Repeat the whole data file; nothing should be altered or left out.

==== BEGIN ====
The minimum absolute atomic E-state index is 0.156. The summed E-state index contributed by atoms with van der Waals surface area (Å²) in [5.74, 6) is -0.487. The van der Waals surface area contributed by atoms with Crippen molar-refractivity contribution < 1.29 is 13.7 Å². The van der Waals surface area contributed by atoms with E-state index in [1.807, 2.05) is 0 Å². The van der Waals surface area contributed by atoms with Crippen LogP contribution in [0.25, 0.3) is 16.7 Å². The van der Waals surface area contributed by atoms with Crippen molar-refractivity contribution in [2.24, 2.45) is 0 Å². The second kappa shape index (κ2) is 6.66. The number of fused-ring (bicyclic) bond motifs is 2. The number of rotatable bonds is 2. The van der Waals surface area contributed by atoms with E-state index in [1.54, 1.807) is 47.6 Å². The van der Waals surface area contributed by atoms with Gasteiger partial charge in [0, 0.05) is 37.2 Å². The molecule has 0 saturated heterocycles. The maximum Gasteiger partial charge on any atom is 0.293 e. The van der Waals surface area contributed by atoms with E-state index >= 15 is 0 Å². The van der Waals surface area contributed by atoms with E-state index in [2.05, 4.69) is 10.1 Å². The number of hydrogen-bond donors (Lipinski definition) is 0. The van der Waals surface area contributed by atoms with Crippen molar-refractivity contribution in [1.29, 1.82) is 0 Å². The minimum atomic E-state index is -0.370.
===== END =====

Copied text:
The minimum absolute atomic E-state index is 0.156. The summed E-state index contributed by atoms with van der Waals surface area (Å²) in [5.74, 6) is -0.487. The van der Waals surface area contributed by atoms with Crippen molar-refractivity contribution < 1.29 is 13.7 Å². The van der Waals surface area contributed by atoms with E-state index in [1.807, 2.05) is 0 Å². The van der Waals surface area contributed by atoms with Crippen LogP contribution in [0.25, 0.3) is 16.7 Å². The van der Waals surface area contributed by atoms with Crippen molar-refractivity contribution in [2.24, 2.45) is 0 Å². The second kappa shape index (κ2) is 6.66. The number of fused-ring (bicyclic) bond motifs is 2. The number of rotatable bonds is 2. The van der Waals surface area contributed by atoms with E-state index in [1.54, 1.807) is 47.6 Å². The van der Waals surface area contributed by atoms with Gasteiger partial charge in [0, 0.05) is 37.2 Å². The molecule has 0 saturated heterocycles. The maximum Gasteiger partial charge on any atom is 0.293 e. The van der Waals surface area contributed by atoms with E-state index >= 15 is 0 Å². The van der Waals surface area contributed by atoms with E-state index in [2.05, 4.69) is 10.1 Å². The number of hydrogen-bond donors (Lipinski definition) is 0. The van der Waals surface area contributed by atoms with Crippen molar-refractivity contribution in [1.29, 1.82) is 0 Å². The minimum atomic E-state index is -0.370.